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What is it about scripting languages that makes them so easy to do rapid prototyping? Is it just that they are not statically typed?

I am a C# programmer, and have had not much experience with javascript or python .. or any of the other scripting languages out there.

The more i read about them the more i feel that they may be the answer to some of the problems i run into when i need to get a quick prototype ready for a "proof of concept"

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11 Answers 11

Two words: instant gratification.

Joel talks about this in the Joel Test of working conditions:

Here's the trouble. We all know that knowledge workers work best by getting into "flow", also known as being "in the zone", where they are fully concentrated on their work and fully tuned out of their environment ... The trouble is, getting into "the zone" is not easy. When you try to measure it, it looks like it takes an average of 15 minutes to start working at maximum productivity ... The other trouble is that it's so easy to get knocked out of the zone. Noise, phone calls, going out for lunch, having to drive 5 minutes to Starbucks for coffee, and interruptions by coworkers -- especially interruptions by coworkers -- all knock you out of the zone.

As a long-time Java programmer, one of the things I like about PHP is that seeing if something works is as simple as clicking 'Save' and then hitting reload on my browser. I instantly see if it works or not.

Now if I have to do a build (which might take 1-15 minutes), deploy (anything from 10 seconds to a minute or two) and restart my appserver (another 30 seconds or more depending on complexity) then I've lost my train of thought ("dropped out of the zone").

Another poster mentioned Jeff's column about this and it's along the same lines.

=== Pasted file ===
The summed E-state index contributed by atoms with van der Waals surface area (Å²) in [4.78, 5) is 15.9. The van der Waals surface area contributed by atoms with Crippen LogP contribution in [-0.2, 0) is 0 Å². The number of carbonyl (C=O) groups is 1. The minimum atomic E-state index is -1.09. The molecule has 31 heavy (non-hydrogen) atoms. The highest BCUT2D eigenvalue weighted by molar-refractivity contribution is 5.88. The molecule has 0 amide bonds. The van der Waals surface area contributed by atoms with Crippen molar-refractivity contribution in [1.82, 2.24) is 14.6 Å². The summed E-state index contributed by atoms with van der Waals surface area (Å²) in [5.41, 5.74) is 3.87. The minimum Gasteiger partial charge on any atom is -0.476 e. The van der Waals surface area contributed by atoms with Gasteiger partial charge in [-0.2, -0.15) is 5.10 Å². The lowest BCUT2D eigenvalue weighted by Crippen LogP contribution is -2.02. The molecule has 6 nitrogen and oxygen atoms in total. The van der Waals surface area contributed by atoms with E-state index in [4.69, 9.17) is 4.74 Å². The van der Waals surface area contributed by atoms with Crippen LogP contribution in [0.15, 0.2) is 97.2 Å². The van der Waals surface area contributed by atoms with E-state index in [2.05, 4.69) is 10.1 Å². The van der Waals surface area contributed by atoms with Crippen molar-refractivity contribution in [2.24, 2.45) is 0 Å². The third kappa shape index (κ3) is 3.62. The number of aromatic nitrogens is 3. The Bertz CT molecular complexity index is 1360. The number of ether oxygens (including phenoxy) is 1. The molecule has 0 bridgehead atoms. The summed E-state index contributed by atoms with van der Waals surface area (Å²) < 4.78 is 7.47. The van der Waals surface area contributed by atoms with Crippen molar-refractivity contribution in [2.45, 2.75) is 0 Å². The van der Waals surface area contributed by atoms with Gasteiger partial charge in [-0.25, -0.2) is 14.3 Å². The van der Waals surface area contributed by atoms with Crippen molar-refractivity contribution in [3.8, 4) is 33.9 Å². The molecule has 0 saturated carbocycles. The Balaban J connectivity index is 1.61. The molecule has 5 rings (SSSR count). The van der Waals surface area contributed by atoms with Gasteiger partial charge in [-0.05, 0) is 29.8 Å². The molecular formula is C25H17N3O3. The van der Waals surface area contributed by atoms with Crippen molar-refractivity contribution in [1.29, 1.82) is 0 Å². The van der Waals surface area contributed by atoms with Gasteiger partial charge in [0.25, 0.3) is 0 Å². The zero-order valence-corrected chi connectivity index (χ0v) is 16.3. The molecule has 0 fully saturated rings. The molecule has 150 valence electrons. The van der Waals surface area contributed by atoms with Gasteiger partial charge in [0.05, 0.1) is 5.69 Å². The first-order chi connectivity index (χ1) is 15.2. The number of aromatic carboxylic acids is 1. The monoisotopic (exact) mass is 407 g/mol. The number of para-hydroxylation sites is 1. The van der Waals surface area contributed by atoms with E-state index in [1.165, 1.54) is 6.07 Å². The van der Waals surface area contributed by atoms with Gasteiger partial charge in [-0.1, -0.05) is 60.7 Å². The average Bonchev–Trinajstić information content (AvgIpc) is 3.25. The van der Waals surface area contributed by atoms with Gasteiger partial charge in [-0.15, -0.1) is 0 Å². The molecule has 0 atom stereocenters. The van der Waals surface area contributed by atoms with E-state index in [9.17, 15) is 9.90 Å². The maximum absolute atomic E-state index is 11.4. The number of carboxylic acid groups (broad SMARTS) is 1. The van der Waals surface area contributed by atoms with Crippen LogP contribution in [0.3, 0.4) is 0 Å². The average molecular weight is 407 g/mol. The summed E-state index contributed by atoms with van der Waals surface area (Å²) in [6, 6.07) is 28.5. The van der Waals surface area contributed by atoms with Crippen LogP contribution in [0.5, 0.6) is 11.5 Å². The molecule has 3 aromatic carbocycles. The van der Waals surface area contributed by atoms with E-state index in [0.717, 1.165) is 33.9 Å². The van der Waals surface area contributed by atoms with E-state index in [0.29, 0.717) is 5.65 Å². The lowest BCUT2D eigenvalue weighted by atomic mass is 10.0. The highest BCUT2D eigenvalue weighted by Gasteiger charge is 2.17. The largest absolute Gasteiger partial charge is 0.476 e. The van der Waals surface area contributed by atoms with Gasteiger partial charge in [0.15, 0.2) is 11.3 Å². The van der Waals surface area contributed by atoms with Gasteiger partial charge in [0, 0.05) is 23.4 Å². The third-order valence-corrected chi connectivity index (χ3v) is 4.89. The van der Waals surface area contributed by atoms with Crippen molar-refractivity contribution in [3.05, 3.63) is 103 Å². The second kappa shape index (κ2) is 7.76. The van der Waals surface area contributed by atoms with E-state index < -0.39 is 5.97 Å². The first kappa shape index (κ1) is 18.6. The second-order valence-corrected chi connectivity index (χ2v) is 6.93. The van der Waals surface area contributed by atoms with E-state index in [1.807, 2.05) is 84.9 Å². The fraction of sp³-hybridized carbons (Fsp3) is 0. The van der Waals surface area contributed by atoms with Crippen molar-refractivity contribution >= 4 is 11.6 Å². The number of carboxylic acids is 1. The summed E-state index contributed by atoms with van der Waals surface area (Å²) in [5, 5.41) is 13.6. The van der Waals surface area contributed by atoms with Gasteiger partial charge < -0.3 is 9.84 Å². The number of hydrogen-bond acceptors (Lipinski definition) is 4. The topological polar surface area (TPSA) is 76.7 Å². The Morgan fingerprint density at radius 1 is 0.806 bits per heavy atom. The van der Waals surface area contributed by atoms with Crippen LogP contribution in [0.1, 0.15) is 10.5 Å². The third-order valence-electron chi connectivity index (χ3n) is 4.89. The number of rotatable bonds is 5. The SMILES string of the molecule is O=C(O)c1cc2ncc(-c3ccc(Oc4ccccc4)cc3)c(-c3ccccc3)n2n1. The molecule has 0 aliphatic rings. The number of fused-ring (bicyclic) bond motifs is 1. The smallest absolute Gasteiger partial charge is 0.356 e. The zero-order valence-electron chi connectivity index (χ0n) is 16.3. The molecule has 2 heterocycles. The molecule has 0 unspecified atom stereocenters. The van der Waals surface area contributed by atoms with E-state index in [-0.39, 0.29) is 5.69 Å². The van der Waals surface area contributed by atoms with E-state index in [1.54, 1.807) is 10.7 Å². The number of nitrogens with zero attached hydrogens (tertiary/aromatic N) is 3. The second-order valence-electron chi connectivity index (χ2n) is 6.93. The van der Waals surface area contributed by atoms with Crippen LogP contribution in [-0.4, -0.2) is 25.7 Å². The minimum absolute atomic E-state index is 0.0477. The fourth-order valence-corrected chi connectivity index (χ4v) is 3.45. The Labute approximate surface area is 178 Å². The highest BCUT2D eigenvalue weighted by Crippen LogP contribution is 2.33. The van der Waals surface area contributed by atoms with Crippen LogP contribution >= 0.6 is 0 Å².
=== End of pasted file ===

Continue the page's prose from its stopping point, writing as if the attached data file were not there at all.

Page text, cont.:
Scripting languages are good because when you get instant feedback you are more productive.

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For me, the single feature most conducive to rapid development, which most scripting languages have and most compiled languages do not, is the ability to break the application while it is running, change the code, then continue running without losing the existing state of all the application's objects and variables.

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Jeff Atwood had a post on Coding Horror just a couple days ago about this. Mind you, I think dynamic typing and do-what-I-mean are the most evil things in the programming world (anything that puts off detecting an error until run time is bad, IMHO), so I disagree with most of his post, but it is informative nonetheless.

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It was that very coding horror post that led to this question. I have been wanting to ask this for a long time ... Jeff's post finally prompted me to ask ... –  Lakeland-FL Jan 27 '09 at 21:20

Speaking generally, several things come to mind:

  • The read-eval-print-loop (REPL) lets you quickly iterate over small blocks of code. With something like Emacs, you can often make a quick fix to a function, send the updated version to the interpreter with a key stroke, and then jump to the interpreter and test it out. And this without losing the current program state.

  • Higher level coding. Language-level support for hash tables, lists (and list comprehensions), etc. makes the barrier to using them very low. Code tends to be much more concise than using library versions of them.

  • Blurring of data and code. If you've got a table of constants to initialize, you can usually just write it out directly. Would you rather write something like:

    constants = {"Pi": 3.141, "e": 2.718}
    or something like
    HashTable constants = new HashTable();
    constants.insert("Pi", new Float(3.141));
    constants.insert("e", new Float(2.718));
    The discrepancy only gets more pronounced with more complex structures.

  • Dynamic typing. No need for type annotations or to spell out the types of each piece of data in your structures. This also leads to things like duck typing, where there's no need to write interface boilerplate. You just call a method and it either works, calls a fallback or triggers an exception.